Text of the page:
I have always been fascinated with games--not only playing them, but often just buying them in order to read the rules and study the mechanics. I have also always loved chess, but over the years experienced a stagnation with the classic game. As players get better, they rely on "standard" openings and tend to be less aggressive, often not risking pieces with the fear of losing. 

With this in mind, and after exploring a number of chess variants, I set out to make a game that used the traditional rules of chess, but with more action and aggression. As I also love to explore with different colors, I started to wonder what role a red piece (or blue, yellow, orange, etc.) would play in a game that is still--traditionally--a battle between black and white. Thus were born the squares of color, certain squares that would allow a player to control some pieces, and instantly make them vulnerable to capture to the other person. The immediate benefit to this setup is that if a player could "control" pieces of another color, she could use them to capture another player's original pieces. Even if that meant sacrificing, say, a red queen to capture a black knight, since the red queen wasn't "yours", it was still a net gain on your behalf.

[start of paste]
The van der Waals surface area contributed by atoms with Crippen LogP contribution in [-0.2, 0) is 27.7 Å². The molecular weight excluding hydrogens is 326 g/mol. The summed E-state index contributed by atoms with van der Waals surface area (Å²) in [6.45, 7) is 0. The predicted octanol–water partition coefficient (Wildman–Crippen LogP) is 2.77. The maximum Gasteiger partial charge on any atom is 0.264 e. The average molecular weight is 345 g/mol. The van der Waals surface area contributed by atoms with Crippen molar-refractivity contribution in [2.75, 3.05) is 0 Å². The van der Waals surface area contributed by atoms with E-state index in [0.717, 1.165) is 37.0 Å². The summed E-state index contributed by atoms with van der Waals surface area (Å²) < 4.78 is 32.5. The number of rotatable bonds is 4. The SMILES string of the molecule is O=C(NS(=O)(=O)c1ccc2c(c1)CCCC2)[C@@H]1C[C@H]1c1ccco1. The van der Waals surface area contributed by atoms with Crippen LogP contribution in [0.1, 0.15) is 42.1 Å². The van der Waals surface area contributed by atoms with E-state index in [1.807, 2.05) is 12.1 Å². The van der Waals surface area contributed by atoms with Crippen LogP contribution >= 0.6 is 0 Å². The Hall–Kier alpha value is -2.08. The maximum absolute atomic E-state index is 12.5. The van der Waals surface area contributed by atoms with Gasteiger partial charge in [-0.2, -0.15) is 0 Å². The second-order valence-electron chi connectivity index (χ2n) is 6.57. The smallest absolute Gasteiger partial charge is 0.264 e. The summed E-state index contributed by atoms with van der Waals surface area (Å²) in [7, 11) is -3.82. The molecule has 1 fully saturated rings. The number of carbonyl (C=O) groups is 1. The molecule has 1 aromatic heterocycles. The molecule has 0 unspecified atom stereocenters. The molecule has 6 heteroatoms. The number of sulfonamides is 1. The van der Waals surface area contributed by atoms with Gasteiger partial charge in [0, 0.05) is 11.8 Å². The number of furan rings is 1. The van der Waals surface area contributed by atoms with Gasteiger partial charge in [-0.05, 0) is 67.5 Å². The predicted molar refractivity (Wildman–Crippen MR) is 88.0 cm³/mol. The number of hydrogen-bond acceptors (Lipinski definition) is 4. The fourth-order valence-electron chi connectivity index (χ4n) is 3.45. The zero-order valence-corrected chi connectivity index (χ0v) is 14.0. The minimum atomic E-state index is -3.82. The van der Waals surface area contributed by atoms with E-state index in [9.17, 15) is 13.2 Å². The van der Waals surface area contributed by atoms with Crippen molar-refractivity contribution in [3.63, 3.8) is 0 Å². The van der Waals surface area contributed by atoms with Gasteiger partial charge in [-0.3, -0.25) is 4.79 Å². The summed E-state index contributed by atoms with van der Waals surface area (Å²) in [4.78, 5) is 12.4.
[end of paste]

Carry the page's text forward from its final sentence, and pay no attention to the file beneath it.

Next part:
Once most of the rules were in place, I was able to construct a tournament-style board, mounted on wood and with spray painted tiles and pieces. The entire setup weighs about 40 pounds, measures 4 feet by 4 feet and rarely leaves my garage. A break came, however, on a family trip to Santa Cruz, where a local game store was selling a number of magnetic chess sets at a bargain. Thanks to inspiration from my friend, Nate Conklin, I had enough pieces to paint by hand and create a board backed on a magnetic metal sign.

With this prototype in hand, I have been able to take this on trips, show random people, and even display at some game conventions. I am currently looking for both a traditional boardgame publisher, as well as an app developer to create an electronic version of the game.

Thanks for exploring the site, and for being part of the journey.

Sincerely,

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Mark Bates